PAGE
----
Saturday, February 6, 2010

The Fall Caller

I remember my first acting class like it was yesterday. I was 11 years old. My best friend at the time, Jenny Hoen and I asked our parents to let us take class together at the Civic Theatre in Orlando because we had seen the fabulous plays they put on there. I remember being really nervous because up until that point I had been strictly a dancer. My mother had me enrolled in all kinds of dance classes from the age of three. And although I always had and always will love to dance, in that little acting class, I found what I was really meant to do. I was born to make 'em laugh.

One of our assignments was to make a commercial of either a new product or a parody of a product that already exists. Many of you will remember the, "I've fallen, and I can't get up," commercials. If you are not familiar, it was a commercial that seemed to run for years and years which depicted a sweet old lady who now had independance and freedom because of a little button, that looked much like an electronic garage door opener that she wore around her neck. You see the "before" shot where this sweet little old lady falls down helplessly and says, "Help me! I've fallen, and I can't get up!" Then, she falls again after obtaining the product (which now I can't remember the proper name of) and simply has to press the button on her necklace and the paramedics come to help her.

Jenny, a fiery red head with adorable freckles, and I decide to make a parody commercial of this product. We came up with the "Fall Caller," which was actually an entire wall telephone that you would see hanging in the kitchen in the late 80's strapped around my chest. I donned my grandmothers housecoat, a grey wig and glasses and a huge wall phone strapped around my 70 pound lanky 11 year old frame. Jenny took on the pivotal role of "narrator/salesperson." Our commercial was so good it got chosen to be in our final class showcase.

We performed it at the showcase to uproarious laughter, and I don't want to brag, but it was the best thing in that showcase. I was a hit! I just remember hearing the laughter when I hobbled across the stage as a little old lady, fell down, and picked up the reciever and dialed the paramedics on my Fall Caller. I was addicted from that moment on. Nothing made me feel better then making people laugh.

I'm not an overconfident person, in fact, I'd say I'm fairly insecure about a lot of things but I do feel like comedy is a gift I was given. And I don't feel like it's a frivolous gift. My mother made me realize this when I was in college playing a Betty Boop type character, Ginger Brooks, in 1940's Radio Hour. We were 2 weeks away from opening the show and we all got pulled from class to the student center where we watched 2 planes fly into the Twin Towers. Everyone in America was devastated. I was on the phone with my mother and I said, "This is the first time I feel like what I want to do with my life is just silly. Peoples lives are devastated and I'm supposed to get on stage and play this goofy floosy in this show. It's going to be awful!" My mother, who is one of the most compassionate, caring people I know said, "I always had wanted you to be a nurse like me, but I realized early on that that wasn't what you wanted to do. But I you did follow in my footsteps. You heal people, too. You make them laugh and lift their spirits. This is the time when people really need that. They need an escape." That ended up being one of my favorite productions that I have ever been a part of. When the crowds rolled in, and the audience laughed at every punchline, I realized she was right.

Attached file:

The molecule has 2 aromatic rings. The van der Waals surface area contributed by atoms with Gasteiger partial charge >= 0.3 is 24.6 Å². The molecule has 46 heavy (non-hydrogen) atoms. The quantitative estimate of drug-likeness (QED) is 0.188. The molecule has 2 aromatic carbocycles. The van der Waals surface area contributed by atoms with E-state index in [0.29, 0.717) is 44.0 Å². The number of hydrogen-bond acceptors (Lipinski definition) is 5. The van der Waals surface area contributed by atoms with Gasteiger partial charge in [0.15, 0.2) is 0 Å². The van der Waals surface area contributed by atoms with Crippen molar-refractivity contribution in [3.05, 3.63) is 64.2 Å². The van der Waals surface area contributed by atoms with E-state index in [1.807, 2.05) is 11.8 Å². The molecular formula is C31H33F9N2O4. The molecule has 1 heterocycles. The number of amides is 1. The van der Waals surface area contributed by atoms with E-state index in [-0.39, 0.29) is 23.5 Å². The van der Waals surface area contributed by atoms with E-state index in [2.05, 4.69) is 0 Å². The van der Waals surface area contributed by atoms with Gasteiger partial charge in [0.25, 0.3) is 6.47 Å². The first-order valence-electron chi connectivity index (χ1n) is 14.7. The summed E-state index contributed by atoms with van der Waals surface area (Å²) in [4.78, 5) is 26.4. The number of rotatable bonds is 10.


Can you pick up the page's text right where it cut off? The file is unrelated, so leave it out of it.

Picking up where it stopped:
Comedy also helps me cope with hardship myself. When I was going through "the breast cancer scare" recently, I was giving my friends heart attacks with all the jokes I was cracking at my own expense. And when I awkwardly threw my exam room cover up "cape" over my shoulder before my umpteenth mammogram and told the technician, "Oh! I feel like a bullfighter," I realized that my sense of humor helped me, most of all, to distract myself from reality. Otherwise, it's just too easy for my sensitive nature to pull me into a dark, sad place. However, I have found that a lot of people in the medical field don't share my sense of humor, and tend to either ignore my comments or look at me like, "How can you make jokes while your face down, layed out on a table with your boob pulled through a hole, in a vice with a needle the size of a McDonalds straw in it?"

I guess it's because I'd just rather laugh. Life is short.

Do me a favor, the next time you think the world is over, or it's the worst day of your life, or nothing is going right, find the funny. I bet that even when you think you can't, that it's impossible . . . you can. Something funny is always lurking in the misery. And even if you are laughing through tears or screams of rage, you'll feel better! I promise!

1 comment:

  1. I've seen your talent for making people laugh first hand, and I agree with your mom 100%! You have a tremendous gift. And now, you can add "awesome writer" to that list as well! Great post, Erin!